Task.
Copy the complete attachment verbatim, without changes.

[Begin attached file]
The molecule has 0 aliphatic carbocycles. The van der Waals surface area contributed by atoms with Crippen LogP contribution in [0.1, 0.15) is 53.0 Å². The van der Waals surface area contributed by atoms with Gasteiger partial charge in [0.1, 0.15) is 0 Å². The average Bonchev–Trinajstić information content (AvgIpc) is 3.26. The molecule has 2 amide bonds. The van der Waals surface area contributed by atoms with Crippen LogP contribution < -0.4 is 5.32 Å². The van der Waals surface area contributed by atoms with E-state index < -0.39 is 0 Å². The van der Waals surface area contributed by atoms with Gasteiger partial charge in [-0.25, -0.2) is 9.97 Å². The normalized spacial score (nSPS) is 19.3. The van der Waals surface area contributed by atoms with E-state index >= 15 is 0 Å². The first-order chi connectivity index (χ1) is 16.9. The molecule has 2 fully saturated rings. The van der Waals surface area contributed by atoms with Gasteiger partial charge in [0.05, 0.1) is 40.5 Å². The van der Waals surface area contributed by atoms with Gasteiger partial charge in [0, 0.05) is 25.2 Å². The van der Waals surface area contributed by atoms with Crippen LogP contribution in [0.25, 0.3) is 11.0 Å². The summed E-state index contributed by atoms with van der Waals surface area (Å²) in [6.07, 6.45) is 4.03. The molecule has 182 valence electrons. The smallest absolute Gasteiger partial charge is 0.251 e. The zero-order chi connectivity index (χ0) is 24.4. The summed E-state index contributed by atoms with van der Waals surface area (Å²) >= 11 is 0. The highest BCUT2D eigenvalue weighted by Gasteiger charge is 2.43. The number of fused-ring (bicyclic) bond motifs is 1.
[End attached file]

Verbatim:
The molecule has 0 aliphatic carbocycles. The van der Waals surface area contributed by atoms with Crippen LogP contribution in [0.1, 0.15) is 53.0 Å². The van der Waals surface area contributed by atoms with Gasteiger partial charge in [0.1, 0.15) is 0 Å². The average Bonchev–Trinajstić information content (AvgIpc) is 3.26. The molecule has 2 amide bonds. The van der Waals surface area contributed by atoms with Crippen LogP contribution < -0.4 is 5.32 Å². The van der Waals surface area contributed by atoms with E-state index < -0.39 is 0 Å². The van der Waals surface area contributed by atoms with Gasteiger partial charge in [-0.25, -0.2) is 9.97 Å². The normalized spacial score (nSPS) is 19.3. The van der Waals surface area contributed by atoms with E-state index >= 15 is 0 Å². The first-order chi connectivity index (χ1) is 16.9. The molecule has 2 fully saturated rings. The van der Waals surface area contributed by atoms with Gasteiger partial charge in [0.05, 0.1) is 40.5 Å². The van der Waals surface area contributed by atoms with Gasteiger partial charge in [0, 0.05) is 25.2 Å². The van der Waals surface area contributed by atoms with Crippen LogP contribution in [0.25, 0.3) is 11.0 Å². The summed E-state index contributed by atoms with van der Waals surface area (Å²) in [6.07, 6.45) is 4.03. The molecule has 182 valence electrons. The smallest absolute Gasteiger partial charge is 0.251 e. The zero-order chi connectivity index (χ0) is 24.4. The summed E-state index contributed by atoms with van der Waals surface area (Å²) >= 11 is 0. The highest BCUT2D eigenvalue weighted by Gasteiger charge is 2.43. The number of fused-ring (bicyclic) bond motifs is 1.